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As a general, largely language agnostic approach, any time you're concerned that the behavior of a third party library might change, the providing of that behavior (be it your own code in the future, or another third party library) might change, or you simply want to decouple the third party library, it's perfectly reasonable to build a more abstracted ...


1

It's not required. Testing is great when you have people that really know how to use it. When you don't, not only is it not necessary, it becomes a liability. I'd say there are many programmers who are not very skilled at it. I'm glad you acknowledged in your question that being agile is about how you actually release software instead of following some ...


7

Even though that there's no direct word stating about unit testing or TDD or any kind of test in the agile manifesto as others have answered here, I believe that a good Scrum Master or Developer would be able to discern one of the statements in the manifesto. Working software over comprehensive documentation. How would anyone know if the software is ...


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To be pedantic, nothing in the Agile Manifesto or the Scrum Guide make any reference to technical practices, like unit testing or TDD, at all. So, yes, in theory you could deliver early and often with a focus on collaboration and value without them and call yourself Agile, you might even actually have agility. In practice however, it's nearly impossible to ...


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The agile manifesto simply states: Individuals and interactions over processes and tools Working software over comprehensive documentation Customer collaboration over contract negotiation Responding to change over following a plan No mention of unit tests there. Even the 12 principles do not mention testing. So, technically, it's possible to be an ...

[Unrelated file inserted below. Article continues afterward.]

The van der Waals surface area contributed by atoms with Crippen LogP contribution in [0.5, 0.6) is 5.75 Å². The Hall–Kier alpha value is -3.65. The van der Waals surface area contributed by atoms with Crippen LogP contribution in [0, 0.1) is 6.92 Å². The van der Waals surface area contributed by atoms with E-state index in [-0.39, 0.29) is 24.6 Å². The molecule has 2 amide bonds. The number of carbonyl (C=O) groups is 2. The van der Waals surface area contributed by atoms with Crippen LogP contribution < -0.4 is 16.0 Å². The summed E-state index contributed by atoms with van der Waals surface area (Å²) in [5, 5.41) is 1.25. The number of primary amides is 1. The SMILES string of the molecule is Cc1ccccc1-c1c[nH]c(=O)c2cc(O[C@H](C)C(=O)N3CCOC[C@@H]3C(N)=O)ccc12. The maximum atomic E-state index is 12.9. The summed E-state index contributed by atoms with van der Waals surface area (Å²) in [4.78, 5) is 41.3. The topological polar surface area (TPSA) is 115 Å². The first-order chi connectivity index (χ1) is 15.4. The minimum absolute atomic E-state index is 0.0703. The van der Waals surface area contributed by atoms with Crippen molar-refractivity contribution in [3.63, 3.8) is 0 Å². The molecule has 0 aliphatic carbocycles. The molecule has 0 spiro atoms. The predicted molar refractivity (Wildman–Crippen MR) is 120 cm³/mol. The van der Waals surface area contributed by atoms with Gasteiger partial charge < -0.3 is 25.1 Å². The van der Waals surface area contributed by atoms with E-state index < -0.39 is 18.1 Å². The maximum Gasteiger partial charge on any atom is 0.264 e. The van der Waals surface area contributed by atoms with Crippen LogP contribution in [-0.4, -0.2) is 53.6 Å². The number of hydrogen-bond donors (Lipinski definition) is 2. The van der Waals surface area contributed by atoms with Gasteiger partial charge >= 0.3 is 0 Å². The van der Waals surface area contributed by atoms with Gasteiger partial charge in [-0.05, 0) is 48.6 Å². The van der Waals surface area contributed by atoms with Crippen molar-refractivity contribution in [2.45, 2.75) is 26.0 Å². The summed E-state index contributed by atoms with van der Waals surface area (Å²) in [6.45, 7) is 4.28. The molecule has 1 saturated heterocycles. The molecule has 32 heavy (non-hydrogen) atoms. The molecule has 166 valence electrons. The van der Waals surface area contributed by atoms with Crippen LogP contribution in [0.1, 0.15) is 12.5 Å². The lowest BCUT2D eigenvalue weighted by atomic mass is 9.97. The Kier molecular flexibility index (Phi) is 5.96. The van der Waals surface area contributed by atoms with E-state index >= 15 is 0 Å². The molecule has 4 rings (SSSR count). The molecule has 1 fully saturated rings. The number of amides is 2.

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Make sure you review Uncle Bob's recent comments about the role of design in TDD. Domain-driven design involves a lot of technical patterns, defining well established layers like Application layer, Infrastructure layer, Domain Layer, Persistence layer. Udi Dahan: "God, how I hate layering." He spends some time discussing it in his talk CQRS - but ...


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Test Driven Development (TDD) is not a design. It's a requirement that impacts your design. Just as if you were required to be thread safe, that's not a design. Again, it's a requirement that impacts your design. If you gleefully ignore all other design concerns and religiously keep to the TDD rules don't blame TDD when your code turns into crap. It ...


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TDD insures your code has all necessary test cases written in parallel to development. This shouldn't effect high level design. Think of it more in the trenches work. DDD is all about high level designs, language between domain experts & engineers, context mapping, etc. This should be the driver of the application high level design. These are both ...